The Nursing Process: Assessment (Nursing)

by Rhonda Lawes, PhD, RN

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      Slides 01-02 The Responsibility of Nurses and Medication.pdf
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      Reference List Pharmacology Nursing.pdf
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    00:01 So let's talk about the nursing process in clinical decision making.

    00:05 See, that's the difference in pharmacology.

    00:07 We don't want you to just memorize drugs, this is clinical decision making. You're preparing yourself, not to be someone who just follows things remotely, but someone who actually gets in there and assesses the safety for each patient.

    00:21 So it spells ADPIE.

    00:23 I'll show you, the first letter, "A" stands for assessment.

    00:26 Next, diagnosing.

    00:28 "P" stands for planning.

    00:30 "I" stands for implementation, and "E" for evaluation.

    00:34 Now, you're going to see the nursing process all throughout your nursing program.

    00:39 So this is something you're probably already familiar with, but we're going to talk about how we use these steps in clinical decision-making that involve medications.

    00:49 So, our first example is that if we're treating someone's hypertension, their high blood pressure, and we're going to give them medication, we're going to check their blood pressure before we give them medication, and after the medication to make sure that it was effective.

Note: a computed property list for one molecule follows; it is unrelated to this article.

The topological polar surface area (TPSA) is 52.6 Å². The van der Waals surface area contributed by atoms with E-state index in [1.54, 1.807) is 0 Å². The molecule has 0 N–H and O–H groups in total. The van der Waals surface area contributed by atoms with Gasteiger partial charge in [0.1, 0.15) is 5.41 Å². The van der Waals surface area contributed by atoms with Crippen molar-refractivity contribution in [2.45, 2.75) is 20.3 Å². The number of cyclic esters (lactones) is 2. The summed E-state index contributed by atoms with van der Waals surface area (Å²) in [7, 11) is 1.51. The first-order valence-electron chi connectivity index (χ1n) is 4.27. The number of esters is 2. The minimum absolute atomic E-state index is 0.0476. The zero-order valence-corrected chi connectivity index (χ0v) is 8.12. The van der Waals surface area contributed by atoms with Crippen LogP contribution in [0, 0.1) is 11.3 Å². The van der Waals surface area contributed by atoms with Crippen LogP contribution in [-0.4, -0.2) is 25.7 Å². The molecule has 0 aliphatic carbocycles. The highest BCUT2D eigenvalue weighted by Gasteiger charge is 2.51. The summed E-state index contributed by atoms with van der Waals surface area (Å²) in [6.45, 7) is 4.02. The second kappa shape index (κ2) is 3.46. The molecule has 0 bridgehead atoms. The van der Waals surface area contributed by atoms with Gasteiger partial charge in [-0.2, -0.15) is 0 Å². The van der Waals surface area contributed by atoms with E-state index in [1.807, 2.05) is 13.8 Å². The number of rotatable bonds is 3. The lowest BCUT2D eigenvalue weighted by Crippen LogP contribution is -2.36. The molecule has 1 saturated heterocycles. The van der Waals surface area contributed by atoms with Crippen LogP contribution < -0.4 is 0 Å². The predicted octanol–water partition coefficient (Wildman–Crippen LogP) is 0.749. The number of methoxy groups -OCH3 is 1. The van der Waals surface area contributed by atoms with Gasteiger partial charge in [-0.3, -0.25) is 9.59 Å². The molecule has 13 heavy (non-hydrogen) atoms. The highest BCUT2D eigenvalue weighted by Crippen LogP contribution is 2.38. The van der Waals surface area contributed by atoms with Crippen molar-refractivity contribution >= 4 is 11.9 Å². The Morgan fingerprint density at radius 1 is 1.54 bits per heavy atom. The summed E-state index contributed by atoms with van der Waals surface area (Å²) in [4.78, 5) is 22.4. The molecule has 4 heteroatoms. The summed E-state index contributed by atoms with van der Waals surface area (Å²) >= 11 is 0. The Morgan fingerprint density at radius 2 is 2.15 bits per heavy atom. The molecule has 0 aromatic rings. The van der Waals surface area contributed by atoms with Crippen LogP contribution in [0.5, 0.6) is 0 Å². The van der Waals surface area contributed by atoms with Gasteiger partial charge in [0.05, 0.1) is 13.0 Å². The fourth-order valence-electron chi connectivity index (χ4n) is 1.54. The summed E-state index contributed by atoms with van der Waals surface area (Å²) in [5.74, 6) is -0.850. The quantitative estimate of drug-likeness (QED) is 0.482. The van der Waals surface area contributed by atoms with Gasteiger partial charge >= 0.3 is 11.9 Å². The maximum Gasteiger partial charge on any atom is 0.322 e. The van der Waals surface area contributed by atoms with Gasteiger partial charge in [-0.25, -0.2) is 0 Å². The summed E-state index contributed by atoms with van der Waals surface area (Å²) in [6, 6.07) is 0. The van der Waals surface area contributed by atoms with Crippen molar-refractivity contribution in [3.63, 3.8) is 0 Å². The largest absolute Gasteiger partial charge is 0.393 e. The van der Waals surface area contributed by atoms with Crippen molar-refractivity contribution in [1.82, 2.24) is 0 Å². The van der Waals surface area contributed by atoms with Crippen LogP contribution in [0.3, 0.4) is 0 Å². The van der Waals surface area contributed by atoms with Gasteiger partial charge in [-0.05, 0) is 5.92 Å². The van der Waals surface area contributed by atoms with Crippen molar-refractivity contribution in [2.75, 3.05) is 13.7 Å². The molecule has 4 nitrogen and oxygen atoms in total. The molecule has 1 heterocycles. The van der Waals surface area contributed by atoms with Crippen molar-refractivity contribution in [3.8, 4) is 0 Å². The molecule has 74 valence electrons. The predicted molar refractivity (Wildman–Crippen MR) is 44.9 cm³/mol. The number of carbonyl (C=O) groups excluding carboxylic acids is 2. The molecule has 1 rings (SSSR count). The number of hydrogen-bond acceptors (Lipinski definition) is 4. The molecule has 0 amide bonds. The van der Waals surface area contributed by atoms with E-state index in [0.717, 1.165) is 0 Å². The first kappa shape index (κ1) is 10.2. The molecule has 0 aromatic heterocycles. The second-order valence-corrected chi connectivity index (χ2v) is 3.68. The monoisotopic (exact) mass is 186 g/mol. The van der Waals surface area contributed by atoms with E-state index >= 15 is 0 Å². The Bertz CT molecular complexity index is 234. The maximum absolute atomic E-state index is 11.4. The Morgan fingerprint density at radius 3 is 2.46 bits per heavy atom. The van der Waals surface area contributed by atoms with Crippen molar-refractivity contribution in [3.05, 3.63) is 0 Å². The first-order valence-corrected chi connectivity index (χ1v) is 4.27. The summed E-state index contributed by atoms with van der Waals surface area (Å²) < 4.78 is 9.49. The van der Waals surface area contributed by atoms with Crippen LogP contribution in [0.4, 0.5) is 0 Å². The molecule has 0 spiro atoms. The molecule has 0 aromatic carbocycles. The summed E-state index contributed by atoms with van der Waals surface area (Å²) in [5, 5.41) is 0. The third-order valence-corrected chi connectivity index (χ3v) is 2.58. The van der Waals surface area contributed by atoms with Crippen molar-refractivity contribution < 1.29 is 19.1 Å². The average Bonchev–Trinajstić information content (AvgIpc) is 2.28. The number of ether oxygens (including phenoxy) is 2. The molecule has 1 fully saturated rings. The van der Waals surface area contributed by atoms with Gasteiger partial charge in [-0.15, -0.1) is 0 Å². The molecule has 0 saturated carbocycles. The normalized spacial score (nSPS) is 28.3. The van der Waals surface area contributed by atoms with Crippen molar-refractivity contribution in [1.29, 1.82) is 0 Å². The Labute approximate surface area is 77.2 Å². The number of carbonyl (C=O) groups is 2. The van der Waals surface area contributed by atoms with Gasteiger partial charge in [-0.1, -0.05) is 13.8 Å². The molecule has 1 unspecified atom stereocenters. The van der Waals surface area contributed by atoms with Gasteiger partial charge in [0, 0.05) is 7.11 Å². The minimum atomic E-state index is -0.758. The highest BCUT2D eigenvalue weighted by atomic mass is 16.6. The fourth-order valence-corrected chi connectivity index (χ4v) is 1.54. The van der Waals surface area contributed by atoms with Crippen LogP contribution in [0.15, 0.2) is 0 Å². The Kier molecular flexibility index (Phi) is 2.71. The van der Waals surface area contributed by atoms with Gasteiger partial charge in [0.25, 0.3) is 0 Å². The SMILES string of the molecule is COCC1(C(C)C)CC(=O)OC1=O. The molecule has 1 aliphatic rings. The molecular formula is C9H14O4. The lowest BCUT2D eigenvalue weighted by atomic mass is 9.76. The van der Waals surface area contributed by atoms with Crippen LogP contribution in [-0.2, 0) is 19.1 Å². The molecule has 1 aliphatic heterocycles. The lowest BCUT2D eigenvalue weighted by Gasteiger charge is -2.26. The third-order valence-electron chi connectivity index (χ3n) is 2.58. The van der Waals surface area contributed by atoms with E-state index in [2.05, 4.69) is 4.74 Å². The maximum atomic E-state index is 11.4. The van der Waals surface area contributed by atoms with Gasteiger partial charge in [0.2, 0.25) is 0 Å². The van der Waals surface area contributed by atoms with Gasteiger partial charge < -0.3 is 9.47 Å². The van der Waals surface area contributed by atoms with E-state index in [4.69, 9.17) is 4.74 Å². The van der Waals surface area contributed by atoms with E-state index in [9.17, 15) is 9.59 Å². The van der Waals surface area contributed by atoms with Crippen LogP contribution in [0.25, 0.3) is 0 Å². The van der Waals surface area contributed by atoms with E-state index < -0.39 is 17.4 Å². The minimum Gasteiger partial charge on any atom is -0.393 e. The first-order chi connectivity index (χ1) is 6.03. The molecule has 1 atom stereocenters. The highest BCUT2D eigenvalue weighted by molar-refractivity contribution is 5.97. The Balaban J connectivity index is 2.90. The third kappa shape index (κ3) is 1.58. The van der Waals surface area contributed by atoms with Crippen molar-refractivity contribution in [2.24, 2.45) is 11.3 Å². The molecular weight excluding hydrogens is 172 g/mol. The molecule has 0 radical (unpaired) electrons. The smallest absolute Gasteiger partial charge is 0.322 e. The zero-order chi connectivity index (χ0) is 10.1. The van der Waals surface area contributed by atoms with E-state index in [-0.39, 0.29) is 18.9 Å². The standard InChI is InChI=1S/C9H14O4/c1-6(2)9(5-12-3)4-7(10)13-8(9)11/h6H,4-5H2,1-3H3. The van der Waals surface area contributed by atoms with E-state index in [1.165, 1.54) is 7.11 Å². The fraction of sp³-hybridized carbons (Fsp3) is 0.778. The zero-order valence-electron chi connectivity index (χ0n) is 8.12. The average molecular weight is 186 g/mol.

01:02 Another example is if I have a patient who is diabetic and we're giving them insulin to manage their blood sugar.

    01:07 We're going to check their blood sugar regularly in the hospital, particularly, because when a diabetic is ill, their blood sugar can be very erratic.

    01:15 So before I would give insulin, I would check their blood sugar.

    01:19 Sometimes, you look at lab values.

    01:21 If I have a patient who is on some type of medication to treat clots, you may have heard them called blood thinners, we'll do things like look at their Prothombin time, their PT or their INR if someone's on something like warfarin, which is a type of blood thinner.

    01:35 Now, we'll give that the more scientific name when we actually talk about those medications.

    01:40 But for now, it's good enough to know that if someone's on a medication like a blood thinner and anticoagulant and antiplatelet, then we'll draw lab values to make sure they're within a safe range.

    01:50 Now, there's some drugs that have serum levels that are drawn.

    01:53 Digoxin is an example of one of those medications.

    01:56 That's a cardiac glycoside that we use to treat patients with heart disease.

    02:00 Meaning a very narrow window where the medication is safe, where they get just enough medication that it will do what we want it to do, but not too much medication that the patient will suffer with toxicity.

    02:12 Another one is like gentamicin.

    02:13 We do peak and trough levels on those medications.

    02:17 Now, don't worry about trying to memorize all those things.